Victoria: I really went into this process not knowing what to expect, I was hoping that with social media the search would be easier; which it was, but I learned quickly that just because you send a message doesn’t mean you’ll get an answer. I attempted to contact about fifteen old friends that I found and only about half of those got back to me.

Detail of a truck in a painting

Detail of a truck in a piece in progress.

ArtsNL: Once you explained the project to those you did manage to reconnect with, what were their reactions? How many are involved so far and how many do you hope to have in the final collection?

Victoria: I received so much support from those who did get back to me, it was definitely one of the highlights of this project. Not only did I get the chance to reconnect with people from my past, I also had the opportunity to get them involved in my life again, even if it is just for a short period of time.

The half dozen original participants I did have actually helped me a lot in extending the project. Originally, I planned to do between ten and twelve paintings. So after only receiving about seven active participants I started asking those people if they could get me into contact with some of their old military friends which worked really well. This makes the participants only partially from my past but it adds an extra layer of connection showing how tight knit the military community can be. I’ll be finishing the project with ten active participants but I am hoping to keep adding to the collection in the future.

ArtsNL: Looking at your past work, there is a lot of mixed media – what ones do you work with the most, and what are your most or least favourite ones to utilize?

Victoria: My goal with any piece that I’m working on is to do my idea justice, whether that’s through painting or collage, clay or metal work, or a combination of materials. I always start with an idea and go from there, my materials don’t choose my subject matter, the subject matter decides the material.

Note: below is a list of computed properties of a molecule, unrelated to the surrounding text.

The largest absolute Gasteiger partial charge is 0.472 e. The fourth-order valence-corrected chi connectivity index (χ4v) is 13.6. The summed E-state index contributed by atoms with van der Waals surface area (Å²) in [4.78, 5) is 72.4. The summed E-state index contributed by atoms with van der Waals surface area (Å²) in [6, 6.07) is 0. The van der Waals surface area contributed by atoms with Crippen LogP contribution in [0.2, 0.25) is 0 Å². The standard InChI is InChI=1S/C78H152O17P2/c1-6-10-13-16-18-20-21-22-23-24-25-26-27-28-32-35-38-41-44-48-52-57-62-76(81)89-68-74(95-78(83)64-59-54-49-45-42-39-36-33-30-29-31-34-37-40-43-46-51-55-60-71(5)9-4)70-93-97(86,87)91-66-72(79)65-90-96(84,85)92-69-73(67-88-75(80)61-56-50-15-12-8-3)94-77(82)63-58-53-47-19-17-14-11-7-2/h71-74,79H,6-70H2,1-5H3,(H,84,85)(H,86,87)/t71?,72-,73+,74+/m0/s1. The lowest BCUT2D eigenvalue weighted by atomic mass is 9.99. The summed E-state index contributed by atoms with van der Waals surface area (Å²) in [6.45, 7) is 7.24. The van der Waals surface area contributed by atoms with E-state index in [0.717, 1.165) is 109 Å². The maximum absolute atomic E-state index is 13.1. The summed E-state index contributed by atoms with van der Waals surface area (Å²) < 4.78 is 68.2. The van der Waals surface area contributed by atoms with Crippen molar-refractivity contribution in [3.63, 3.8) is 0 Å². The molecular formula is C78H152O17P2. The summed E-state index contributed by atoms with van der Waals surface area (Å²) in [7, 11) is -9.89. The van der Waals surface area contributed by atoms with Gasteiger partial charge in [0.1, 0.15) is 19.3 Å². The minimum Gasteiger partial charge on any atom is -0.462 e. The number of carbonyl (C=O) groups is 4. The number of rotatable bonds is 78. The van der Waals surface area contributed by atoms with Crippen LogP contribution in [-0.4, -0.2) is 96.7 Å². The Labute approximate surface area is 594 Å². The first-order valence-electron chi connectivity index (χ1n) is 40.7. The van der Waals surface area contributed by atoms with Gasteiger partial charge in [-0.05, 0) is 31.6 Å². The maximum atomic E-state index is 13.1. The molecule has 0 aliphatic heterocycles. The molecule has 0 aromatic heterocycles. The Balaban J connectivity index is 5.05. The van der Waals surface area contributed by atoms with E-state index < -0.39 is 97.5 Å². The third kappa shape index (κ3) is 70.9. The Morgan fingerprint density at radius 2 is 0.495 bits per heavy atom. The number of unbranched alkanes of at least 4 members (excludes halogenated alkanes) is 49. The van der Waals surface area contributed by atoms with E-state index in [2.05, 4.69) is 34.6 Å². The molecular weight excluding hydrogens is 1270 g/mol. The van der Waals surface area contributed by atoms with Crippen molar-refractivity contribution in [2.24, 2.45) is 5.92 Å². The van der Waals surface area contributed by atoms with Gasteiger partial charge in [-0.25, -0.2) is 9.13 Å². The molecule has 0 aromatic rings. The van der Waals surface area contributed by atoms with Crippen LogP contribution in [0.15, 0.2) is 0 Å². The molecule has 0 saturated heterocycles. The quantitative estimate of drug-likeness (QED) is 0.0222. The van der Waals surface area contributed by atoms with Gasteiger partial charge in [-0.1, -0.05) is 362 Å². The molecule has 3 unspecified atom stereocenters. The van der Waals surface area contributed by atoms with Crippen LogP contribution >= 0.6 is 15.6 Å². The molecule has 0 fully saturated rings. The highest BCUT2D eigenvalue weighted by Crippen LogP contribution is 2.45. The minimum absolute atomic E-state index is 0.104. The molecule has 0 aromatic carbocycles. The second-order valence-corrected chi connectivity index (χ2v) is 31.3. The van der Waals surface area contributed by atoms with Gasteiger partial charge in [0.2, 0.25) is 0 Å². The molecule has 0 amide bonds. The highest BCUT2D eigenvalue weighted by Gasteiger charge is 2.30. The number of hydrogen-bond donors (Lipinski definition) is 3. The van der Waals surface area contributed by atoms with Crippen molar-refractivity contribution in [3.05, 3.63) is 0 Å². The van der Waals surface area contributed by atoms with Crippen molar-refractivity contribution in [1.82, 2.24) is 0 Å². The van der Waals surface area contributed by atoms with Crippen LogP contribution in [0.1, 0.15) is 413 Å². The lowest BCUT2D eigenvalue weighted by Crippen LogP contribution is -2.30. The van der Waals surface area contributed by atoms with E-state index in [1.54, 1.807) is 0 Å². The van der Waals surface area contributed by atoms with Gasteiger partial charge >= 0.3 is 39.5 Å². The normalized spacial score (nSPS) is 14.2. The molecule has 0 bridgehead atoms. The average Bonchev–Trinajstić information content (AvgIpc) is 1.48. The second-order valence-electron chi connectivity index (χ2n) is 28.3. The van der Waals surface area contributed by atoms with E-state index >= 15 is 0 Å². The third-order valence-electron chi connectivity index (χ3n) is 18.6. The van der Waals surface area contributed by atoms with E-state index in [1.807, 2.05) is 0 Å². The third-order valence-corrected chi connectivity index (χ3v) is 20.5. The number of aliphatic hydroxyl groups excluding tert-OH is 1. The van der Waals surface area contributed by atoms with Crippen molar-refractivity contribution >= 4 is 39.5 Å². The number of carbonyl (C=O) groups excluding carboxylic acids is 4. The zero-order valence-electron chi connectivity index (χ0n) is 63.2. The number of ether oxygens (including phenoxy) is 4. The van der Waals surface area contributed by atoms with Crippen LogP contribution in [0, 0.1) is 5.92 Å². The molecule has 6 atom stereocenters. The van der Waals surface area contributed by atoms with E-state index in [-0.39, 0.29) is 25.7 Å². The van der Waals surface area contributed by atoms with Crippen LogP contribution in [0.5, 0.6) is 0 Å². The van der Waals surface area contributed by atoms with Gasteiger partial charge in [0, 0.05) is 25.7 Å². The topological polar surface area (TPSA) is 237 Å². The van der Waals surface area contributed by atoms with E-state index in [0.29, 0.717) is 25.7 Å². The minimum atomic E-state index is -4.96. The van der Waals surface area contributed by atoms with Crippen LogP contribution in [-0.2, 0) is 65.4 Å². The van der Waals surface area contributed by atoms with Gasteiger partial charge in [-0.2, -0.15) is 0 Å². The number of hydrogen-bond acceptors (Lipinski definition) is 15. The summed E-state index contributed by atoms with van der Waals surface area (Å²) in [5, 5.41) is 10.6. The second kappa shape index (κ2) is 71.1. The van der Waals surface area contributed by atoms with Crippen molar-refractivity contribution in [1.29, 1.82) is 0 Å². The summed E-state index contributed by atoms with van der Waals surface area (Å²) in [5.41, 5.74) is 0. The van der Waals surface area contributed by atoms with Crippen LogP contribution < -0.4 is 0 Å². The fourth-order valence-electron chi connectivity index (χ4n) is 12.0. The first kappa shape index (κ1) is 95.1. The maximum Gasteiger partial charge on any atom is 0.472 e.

However, I do tend to gravitate towards painting and most of my pieces do have a painted aspect, like the portraits in this project. But, two-dimensional work doesn't always feel finished to me so sometimes I’ll attach found objects to my paintings or work them into a large installation piece. For me the more layers I can add to a piece the better!

ArtsNL: What are some of the biggest challenges you’ve faced as you have developed this body of work and how have you overcome them?

Victoria: I’m going to be honest and say that my biggest challenge so far has been time management. I wanted to have all of these paintings finished within the eight month time period I gave myself but I soon came to realize that when you’re not in university time can get away from you and work; family and relationships sometimes have to come first. But with each old friend or new contact that messaged, I managed to keep on track and keep my goals in mind for this project.  It’s this community of people that really kept me going, it’s not only my story that I want to put out there, but our story. 

Victoria Verge painting in progress

A piece in progress.

ArtsNL: Where is this body of work ultimately destined for, and how will people be able to see or interact with it?

Victoria: Ultimately the goal is to exhibit these pieces in a gallery here in the province at first. I was looking into places like The Rogue Gallery at Eastern Edge in St. John’s and the Rotary Arts Centre in Corner Brook. But, I’d love to exhibit this collection along with a few other past pieces in a solo exhibition nationally some day. It would mean so much to me to have the story of military children on display in a national gallery maybe in Ottawa one day!

ArtsNL: Why do you think this body of work will be important and what statement or story do you hope will come to light the most?

Victoria: I think the lifestyle that military children experience is important to bring to the foreground. While the stories of veterans are ones of great importance I feel as though there are those of us who have been born into this world and have a completely unique story that has yet to be told. Not only is our story one of hellos and goodbyes, but one of fear, loss, longing, excitement, adventure and pride. These are common denominators that unite us as a community but are also feelings that the general public can relate to. I feel that everyone can hear these stories, see these portraits, and relate on some level to our lifestyle.